Goldwater continued to stand up to the Christian right in retirement. In 1994 Goldwater, in retirement, signed on as honorary co-chair, with Barbara Roberts, the former Governor of Oregon, with Americans Against Discrimination. Americans Against Discrimination was an initiative of the Human Rights Campaign to lobby for the passage of the Employment Non-Discrimination Act (ENDA) in the US House and Senate. As yet, ENDA has not been enacted but would prohibit discrimination in employment based on sexual orientation or gender identity by civilian, nonreligious employers with at least 15 employees. Goldwater had a clear sense of the injustice in this form of discrimination and stated, in joining the campaign against it, “it’s time America realized that there was no gay exemption in the right to life, liberty, and the pursuit of happiness in the Declaration of Independence. Job discrimination against gays or anybody else is contrary to each of these founding principles.” (as cited in Sun Sentinel). He added:

gays and lesbians are a part of every American family. They should not be shortchanged in their efforts to better their lives and serve their communities. As President Clinton likes to say, ‘If you work hard and play by the rules, you’ll be rewarded’ and not with a pink slip just for being gay. (as cited in Barry Goldwater on the “Religious Right” and “Gay Rights”)

While ENDA has not been enacted, gay people now serve openly in the US military. With the repeal of DOMA, gay couples serving in the military can claim spousal benefits. The District of Columbia, Connecticut, Delaware, Iowa, Maine, Maryland, Massachusetts, Minnesota, New Hampshire, New York, Rhode Island, Vermont, and Washington and California currently allow same-sex marriage. The states of Hawaii, New Jersey, Illinois, Colorado, Nevada and Wisconsin have provisions in state law to allow for civil unions and domestic partnerships for same-sex couples. As Goldwater is deceased, it is not possible to ask for his opinion on this trend toward granting gay people full civil rights in US society. Still, I think it reasonable to infer he would be pleased, particularly so in that the Christian right is finding itself on the losing side in its efforts to deny gay people civil rights. The fight is far from over and will continue for some time to come.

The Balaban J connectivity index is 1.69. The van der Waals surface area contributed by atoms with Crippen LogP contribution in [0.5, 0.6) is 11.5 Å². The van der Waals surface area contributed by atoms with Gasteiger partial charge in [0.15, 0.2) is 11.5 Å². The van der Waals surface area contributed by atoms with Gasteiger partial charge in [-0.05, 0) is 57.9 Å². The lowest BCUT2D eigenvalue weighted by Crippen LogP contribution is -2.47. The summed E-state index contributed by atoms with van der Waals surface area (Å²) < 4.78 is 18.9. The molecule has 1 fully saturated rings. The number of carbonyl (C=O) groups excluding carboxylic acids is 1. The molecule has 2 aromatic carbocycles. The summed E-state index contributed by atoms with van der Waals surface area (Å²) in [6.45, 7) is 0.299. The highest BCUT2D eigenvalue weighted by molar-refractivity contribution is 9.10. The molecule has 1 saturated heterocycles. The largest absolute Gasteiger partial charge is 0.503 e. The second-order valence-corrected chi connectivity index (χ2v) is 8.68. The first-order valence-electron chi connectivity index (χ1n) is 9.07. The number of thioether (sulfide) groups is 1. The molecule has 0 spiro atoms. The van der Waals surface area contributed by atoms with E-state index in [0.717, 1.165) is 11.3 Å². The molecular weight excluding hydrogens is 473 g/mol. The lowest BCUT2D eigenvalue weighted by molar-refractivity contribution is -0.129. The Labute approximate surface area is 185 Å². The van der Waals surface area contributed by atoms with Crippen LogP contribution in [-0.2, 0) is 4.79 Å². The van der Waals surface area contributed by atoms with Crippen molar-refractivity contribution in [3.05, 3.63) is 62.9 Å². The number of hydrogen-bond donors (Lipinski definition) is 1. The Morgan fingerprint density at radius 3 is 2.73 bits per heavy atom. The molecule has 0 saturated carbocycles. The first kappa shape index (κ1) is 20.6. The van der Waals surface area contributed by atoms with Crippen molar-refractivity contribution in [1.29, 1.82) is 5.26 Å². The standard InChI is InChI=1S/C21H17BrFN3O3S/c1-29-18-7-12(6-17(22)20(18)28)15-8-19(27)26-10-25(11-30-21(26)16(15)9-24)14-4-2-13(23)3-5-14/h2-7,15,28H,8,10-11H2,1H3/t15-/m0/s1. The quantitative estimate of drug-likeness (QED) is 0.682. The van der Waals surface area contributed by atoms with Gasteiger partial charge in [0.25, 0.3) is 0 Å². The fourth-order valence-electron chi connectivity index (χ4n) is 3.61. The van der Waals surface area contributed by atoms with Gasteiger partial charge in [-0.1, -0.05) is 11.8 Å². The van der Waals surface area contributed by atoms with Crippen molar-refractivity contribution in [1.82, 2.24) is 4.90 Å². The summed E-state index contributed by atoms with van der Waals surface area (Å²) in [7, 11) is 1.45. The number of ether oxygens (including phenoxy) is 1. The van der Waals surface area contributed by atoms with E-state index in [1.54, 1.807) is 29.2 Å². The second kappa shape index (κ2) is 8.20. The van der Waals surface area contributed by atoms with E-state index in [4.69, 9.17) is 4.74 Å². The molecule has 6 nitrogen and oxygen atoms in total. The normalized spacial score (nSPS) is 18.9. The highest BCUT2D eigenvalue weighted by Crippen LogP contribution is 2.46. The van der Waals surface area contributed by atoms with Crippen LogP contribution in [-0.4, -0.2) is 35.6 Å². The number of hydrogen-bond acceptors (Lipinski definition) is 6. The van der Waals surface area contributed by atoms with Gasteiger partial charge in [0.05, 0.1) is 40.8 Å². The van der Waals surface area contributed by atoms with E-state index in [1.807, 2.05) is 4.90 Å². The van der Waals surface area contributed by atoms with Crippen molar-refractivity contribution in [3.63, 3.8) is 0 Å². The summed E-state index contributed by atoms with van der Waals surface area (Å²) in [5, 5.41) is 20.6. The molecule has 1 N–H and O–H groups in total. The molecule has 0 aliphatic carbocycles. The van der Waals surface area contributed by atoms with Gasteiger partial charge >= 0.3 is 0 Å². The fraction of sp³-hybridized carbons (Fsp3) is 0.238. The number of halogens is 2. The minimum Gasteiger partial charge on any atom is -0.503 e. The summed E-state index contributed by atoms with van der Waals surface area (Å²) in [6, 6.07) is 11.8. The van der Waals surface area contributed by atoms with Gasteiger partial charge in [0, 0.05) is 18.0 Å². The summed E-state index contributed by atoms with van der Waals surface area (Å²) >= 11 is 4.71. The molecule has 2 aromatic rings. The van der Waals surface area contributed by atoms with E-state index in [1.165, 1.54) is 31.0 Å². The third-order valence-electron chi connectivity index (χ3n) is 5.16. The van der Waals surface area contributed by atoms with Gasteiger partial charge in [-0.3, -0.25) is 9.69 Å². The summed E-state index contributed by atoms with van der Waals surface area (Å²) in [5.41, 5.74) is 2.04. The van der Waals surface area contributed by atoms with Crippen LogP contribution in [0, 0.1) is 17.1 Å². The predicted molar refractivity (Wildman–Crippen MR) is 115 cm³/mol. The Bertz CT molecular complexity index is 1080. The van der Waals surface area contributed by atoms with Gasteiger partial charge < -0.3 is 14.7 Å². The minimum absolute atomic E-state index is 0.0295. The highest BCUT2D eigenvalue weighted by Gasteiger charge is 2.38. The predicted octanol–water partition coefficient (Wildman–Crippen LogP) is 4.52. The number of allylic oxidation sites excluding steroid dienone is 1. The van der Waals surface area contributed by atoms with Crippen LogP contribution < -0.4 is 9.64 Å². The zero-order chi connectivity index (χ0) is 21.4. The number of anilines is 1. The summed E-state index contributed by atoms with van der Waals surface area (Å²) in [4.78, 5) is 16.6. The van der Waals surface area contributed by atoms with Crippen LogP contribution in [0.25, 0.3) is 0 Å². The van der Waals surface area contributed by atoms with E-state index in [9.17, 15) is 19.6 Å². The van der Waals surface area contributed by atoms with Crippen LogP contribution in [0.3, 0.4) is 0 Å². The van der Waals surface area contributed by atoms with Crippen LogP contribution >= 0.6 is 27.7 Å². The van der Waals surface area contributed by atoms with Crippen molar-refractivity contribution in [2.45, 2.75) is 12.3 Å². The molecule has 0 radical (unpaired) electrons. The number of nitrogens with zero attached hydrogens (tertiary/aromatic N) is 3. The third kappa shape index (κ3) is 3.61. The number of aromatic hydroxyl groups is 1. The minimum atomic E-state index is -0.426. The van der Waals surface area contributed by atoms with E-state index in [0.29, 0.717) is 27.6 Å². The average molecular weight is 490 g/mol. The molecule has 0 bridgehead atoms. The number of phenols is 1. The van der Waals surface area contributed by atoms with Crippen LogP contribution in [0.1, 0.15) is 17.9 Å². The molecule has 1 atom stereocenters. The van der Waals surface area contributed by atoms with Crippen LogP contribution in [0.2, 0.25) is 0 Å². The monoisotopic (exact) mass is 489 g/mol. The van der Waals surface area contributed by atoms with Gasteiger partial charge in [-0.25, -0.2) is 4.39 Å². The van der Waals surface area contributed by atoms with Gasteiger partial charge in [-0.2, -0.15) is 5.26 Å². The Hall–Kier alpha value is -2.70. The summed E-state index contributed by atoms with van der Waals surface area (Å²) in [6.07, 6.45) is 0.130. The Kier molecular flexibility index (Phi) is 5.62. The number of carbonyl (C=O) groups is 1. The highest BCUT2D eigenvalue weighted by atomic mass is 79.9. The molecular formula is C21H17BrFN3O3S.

The Christian right succeeded in a ballot initiative in North Carolina, Amendment 1, which defines marriage in the state constitution as between one man and one woman. This will likely be declared unconstitutional when challenged in the courts, but time will tell. As US society becomes more accepting of gay people and grants full civil rights, I find it gratifying that this is, in part, the legacy of Barry Goldwater. A conservative Republican who was once considered extreme by his own party for his brand of conservatism. That he stood up for the rights of gay people and for the separation of religion and state in US society so firmly gives me a newfound respect for the man.

Posted by Geoffrey

2 thoughts on “I am a conservative Republican, but I believe in democracy and the separation of church and state. The conservative movement is founded on the simple tenet that people have the right to live life as they please as long as they don’t hurt anyone else in the process. — Barry Goldwater

  1. Pingback: Church and State my reply to notestoponder | randomthoughts